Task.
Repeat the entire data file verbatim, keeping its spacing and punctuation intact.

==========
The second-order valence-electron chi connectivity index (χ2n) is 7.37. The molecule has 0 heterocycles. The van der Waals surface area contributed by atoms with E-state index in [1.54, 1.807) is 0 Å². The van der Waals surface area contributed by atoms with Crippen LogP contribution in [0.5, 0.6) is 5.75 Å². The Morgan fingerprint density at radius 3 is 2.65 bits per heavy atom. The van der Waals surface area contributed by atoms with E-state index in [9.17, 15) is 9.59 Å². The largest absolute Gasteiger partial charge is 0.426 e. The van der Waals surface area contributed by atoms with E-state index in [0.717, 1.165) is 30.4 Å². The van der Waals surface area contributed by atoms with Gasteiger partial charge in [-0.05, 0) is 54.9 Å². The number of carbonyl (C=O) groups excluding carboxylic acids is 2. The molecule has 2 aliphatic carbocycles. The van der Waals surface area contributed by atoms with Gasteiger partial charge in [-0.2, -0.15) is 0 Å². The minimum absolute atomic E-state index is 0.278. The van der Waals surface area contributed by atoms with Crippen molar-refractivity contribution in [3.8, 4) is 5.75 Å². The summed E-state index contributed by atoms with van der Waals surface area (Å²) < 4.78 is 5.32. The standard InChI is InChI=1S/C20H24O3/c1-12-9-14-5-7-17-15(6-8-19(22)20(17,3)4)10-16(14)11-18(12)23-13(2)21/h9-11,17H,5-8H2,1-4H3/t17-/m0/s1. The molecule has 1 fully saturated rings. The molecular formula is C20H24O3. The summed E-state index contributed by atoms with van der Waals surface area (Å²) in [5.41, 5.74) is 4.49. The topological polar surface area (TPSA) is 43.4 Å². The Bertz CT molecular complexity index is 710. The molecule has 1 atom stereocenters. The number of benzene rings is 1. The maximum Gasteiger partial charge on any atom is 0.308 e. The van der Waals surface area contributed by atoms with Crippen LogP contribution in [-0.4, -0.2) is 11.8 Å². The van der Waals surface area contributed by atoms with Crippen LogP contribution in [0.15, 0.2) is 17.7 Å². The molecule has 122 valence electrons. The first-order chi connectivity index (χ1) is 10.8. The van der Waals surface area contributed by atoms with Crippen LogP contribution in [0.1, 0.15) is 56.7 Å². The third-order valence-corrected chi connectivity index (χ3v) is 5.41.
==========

The second-order valence-electron chi connectivity index (χ2n) is 7.37. The molecule has 0 heterocycles. The van der Waals surface area contributed by atoms with E-state index in [1.54, 1.807) is 0 Å². The van der Waals surface area contributed by atoms with Crippen LogP contribution in [0.5, 0.6) is 5.75 Å². The Morgan fingerprint density at radius 3 is 2.65 bits per heavy atom. The van der Waals surface area contributed by atoms with E-state index in [9.17, 15) is 9.59 Å². The largest absolute Gasteiger partial charge is 0.426 e. The van der Waals surface area contributed by atoms with E-state index in [0.717, 1.165) is 30.4 Å². The van der Waals surface area contributed by atoms with Gasteiger partial charge in [-0.05, 0) is 54.9 Å². The number of carbonyl (C=O) groups excluding carboxylic acids is 2. The molecule has 2 aliphatic carbocycles. The van der Waals surface area contributed by atoms with Gasteiger partial charge in [-0.2, -0.15) is 0 Å². The minimum absolute atomic E-state index is 0.278. The van der Waals surface area contributed by atoms with Crippen molar-refractivity contribution in [3.8, 4) is 5.75 Å². The summed E-state index contributed by atoms with van der Waals surface area (Å²) < 4.78 is 5.32. The standard InChI is InChI=1S/C20H24O3/c1-12-9-14-5-7-17-15(6-8-19(22)20(17,3)4)10-16(14)11-18(12)23-13(2)21/h9-11,17H,5-8H2,1-4H3/t17-/m0/s1. The molecule has 1 fully saturated rings. The molecular formula is C20H24O3. The summed E-state index contributed by atoms with van der Waals surface area (Å²) in [5.41, 5.74) is 4.49. The topological polar surface area (TPSA) is 43.4 Å². The Bertz CT molecular complexity index is 710. The molecule has 1 atom stereocenters. The number of benzene rings is 1. The maximum Gasteiger partial charge on any atom is 0.308 e. The van der Waals surface area contributed by atoms with Crippen LogP contribution in [-0.4, -0.2) is 11.8 Å². The van der Waals surface area contributed by atoms with Crippen LogP contribution in [0.15, 0.2) is 17.7 Å². The molecule has 122 valence electrons. The first-order chi connectivity index (χ1) is 10.8. The van der Waals surface area contributed by atoms with Crippen LogP contribution in [0.1, 0.15) is 56.7 Å². The third-order valence-corrected chi connectivity index (χ3v) is 5.41.